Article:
Each week you will choose an exploration from How to Be An Explorer of the World and log your findings on your blog on a page designated as “Exploration.” You’ll need to date your entries each week so we know what you picked for that week (“page” entries in WordPress are not automatically dated when you add new text/material). You need to include the date of your entry as well as the page number and exploration number from the book. Thank you.

You’ll need to be ready to share, in class, something special that you really enjoyed or learned and why—on the dates listed below. The book offers well over 50 different ways to explore the world. Most of them are quirky and/or fun, and if you read the book’s bibliography (and please do) you will see that the explorations are based on a rich foundation of classic and contemporary studies in fields ranging from psychology or musicology to material culture to pedagogy. Have fun with this, but also take it seriously. If you do the work with an open mind and really engage the process you will cultivate important skills and insights.

The book’s explorations fall into four basic categories:

  • Collecting things (sometimes called making a “museum”)
  • Writing about or documenting things (this can be done visually, too)
  • Making things (drawings, sculptures, photographs, etc.)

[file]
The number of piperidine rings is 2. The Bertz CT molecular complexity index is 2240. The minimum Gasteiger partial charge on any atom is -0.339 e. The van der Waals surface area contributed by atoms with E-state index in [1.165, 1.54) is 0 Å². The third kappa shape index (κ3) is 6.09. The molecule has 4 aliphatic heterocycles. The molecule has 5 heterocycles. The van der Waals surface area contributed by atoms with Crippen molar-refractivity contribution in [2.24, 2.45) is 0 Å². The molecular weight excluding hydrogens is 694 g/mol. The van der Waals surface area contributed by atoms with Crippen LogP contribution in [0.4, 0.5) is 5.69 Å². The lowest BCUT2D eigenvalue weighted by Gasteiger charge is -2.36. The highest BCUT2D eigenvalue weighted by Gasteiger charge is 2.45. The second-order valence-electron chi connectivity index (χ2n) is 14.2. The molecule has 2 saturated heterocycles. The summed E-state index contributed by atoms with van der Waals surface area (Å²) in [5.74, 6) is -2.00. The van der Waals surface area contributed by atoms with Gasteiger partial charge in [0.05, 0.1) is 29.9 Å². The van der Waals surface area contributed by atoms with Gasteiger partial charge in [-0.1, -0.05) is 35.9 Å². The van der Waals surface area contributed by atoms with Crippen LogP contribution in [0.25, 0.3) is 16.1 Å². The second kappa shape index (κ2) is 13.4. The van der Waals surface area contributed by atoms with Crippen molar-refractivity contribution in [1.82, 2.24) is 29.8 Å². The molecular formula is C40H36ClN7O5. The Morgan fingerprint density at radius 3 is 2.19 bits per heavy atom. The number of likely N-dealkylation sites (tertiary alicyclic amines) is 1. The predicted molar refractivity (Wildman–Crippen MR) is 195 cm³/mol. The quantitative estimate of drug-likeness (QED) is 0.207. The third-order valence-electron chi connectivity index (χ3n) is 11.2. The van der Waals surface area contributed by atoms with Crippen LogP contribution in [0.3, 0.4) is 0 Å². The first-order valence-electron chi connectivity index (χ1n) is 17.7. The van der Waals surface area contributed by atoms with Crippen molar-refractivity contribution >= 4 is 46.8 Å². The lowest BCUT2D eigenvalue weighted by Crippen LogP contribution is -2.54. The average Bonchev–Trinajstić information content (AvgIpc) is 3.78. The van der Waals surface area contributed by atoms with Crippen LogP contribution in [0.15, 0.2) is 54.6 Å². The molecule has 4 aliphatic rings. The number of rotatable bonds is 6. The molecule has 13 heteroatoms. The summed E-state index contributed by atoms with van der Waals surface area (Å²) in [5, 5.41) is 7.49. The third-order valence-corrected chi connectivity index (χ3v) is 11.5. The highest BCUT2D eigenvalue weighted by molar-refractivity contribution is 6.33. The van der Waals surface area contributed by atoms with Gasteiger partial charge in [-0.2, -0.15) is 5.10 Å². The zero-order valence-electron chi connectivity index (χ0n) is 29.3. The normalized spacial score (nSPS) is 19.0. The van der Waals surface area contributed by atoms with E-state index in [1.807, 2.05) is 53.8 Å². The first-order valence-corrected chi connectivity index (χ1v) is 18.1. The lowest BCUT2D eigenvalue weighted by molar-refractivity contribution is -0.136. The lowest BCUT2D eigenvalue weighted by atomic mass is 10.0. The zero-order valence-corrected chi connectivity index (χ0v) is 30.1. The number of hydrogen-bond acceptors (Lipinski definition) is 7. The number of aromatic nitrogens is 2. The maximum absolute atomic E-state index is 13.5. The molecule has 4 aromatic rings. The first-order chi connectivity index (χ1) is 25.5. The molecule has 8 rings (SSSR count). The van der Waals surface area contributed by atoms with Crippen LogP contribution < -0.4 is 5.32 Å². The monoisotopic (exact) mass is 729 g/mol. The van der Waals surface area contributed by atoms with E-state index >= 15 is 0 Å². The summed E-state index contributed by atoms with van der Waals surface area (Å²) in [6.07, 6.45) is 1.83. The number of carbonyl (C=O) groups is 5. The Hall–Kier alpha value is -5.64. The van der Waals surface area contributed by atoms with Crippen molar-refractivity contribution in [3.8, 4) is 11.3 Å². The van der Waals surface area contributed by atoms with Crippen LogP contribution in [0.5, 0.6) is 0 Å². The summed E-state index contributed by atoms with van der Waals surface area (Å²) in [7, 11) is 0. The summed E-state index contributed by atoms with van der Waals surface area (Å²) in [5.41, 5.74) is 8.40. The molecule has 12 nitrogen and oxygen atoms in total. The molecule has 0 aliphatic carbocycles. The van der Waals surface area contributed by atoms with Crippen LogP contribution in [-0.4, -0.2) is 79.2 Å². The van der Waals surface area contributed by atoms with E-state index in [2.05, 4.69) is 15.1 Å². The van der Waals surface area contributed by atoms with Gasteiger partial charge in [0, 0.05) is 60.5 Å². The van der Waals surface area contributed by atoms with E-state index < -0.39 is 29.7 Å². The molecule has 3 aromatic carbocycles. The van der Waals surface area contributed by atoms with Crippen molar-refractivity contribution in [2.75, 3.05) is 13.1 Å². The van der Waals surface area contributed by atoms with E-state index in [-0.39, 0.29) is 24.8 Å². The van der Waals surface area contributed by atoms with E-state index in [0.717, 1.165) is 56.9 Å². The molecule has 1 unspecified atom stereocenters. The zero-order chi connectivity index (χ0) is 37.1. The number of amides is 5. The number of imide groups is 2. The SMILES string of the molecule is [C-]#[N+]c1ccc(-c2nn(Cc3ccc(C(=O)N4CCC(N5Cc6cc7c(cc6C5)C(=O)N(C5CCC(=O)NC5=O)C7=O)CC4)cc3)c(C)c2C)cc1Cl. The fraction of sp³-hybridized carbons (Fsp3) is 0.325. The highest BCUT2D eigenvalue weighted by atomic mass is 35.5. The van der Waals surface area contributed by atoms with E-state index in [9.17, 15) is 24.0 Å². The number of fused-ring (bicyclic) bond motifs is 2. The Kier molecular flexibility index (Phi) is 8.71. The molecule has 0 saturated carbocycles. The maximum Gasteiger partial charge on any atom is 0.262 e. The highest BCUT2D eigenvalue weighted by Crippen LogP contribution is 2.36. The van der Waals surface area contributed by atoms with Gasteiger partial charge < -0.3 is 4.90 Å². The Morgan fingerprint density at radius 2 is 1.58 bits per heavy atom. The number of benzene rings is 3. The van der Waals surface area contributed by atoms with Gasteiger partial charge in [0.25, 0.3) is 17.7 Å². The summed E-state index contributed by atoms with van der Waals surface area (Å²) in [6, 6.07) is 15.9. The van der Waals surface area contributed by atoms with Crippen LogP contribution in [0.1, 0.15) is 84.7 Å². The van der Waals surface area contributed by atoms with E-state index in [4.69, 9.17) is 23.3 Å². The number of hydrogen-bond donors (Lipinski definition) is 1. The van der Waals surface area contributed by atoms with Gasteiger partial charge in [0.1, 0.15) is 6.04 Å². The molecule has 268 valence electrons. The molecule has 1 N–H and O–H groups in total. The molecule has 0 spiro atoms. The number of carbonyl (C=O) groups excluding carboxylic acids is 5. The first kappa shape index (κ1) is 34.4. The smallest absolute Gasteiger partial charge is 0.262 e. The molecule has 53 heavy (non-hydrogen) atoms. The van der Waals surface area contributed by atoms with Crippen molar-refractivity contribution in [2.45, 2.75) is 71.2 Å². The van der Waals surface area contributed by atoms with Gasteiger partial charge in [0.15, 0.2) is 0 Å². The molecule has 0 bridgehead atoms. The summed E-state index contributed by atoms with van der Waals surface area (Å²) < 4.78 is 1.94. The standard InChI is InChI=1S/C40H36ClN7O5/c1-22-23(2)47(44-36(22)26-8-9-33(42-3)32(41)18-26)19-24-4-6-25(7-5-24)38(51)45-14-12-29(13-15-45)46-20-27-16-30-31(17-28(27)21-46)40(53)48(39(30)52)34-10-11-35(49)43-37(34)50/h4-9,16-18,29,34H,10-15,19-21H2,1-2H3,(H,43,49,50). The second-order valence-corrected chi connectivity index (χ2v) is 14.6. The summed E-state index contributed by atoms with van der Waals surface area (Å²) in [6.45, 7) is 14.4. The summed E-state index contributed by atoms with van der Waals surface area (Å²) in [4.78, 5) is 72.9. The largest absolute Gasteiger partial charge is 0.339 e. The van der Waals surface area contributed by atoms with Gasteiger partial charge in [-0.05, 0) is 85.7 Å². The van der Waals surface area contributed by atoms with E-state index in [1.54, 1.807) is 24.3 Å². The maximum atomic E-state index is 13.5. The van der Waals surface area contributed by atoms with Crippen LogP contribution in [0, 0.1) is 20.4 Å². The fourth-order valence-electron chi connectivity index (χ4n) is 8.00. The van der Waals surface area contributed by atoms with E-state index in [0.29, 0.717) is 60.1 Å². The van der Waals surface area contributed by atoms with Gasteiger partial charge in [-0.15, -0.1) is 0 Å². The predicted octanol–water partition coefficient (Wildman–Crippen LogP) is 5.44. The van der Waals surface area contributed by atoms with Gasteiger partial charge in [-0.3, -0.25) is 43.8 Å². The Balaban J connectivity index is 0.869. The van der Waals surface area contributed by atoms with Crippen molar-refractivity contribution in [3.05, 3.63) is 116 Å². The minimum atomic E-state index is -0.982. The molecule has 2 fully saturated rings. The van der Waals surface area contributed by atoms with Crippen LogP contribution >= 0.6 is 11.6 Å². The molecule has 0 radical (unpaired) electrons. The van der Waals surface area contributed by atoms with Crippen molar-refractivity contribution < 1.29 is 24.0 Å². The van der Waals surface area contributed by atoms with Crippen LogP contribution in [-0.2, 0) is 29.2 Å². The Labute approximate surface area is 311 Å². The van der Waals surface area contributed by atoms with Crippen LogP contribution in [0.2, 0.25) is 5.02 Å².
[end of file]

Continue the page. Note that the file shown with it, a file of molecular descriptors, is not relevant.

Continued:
• Experiencing and observing things

Each week you will be given a category from which to choose your exploration. Some explorations might qualify as more than one category. It will be up to you to determine the best fit for yourself. Complete each exploration and your post by the midnight before each class listed below from Sept. 14 through the October 17. Sharing will happen in class on the days below.

(We’ll also be reading some Writing Spaces chapters from time to time to supplement your weekly work, and beginning serious work on the playlist project during this time.)

Due Date Category
# 1: Due by Sept. 14 (W) Writing about / documenting
# 2: Due by Sept. 19 (M) Collecting
# 3: Due by Sept. 26 (M) Experiencing and observing
# 4: Due by Oct. 3 (M) Your choice
# 5: Due by Oct. 10 (M) Making
# 6: Due by Oct. 17 (M) Collecting (or your choice)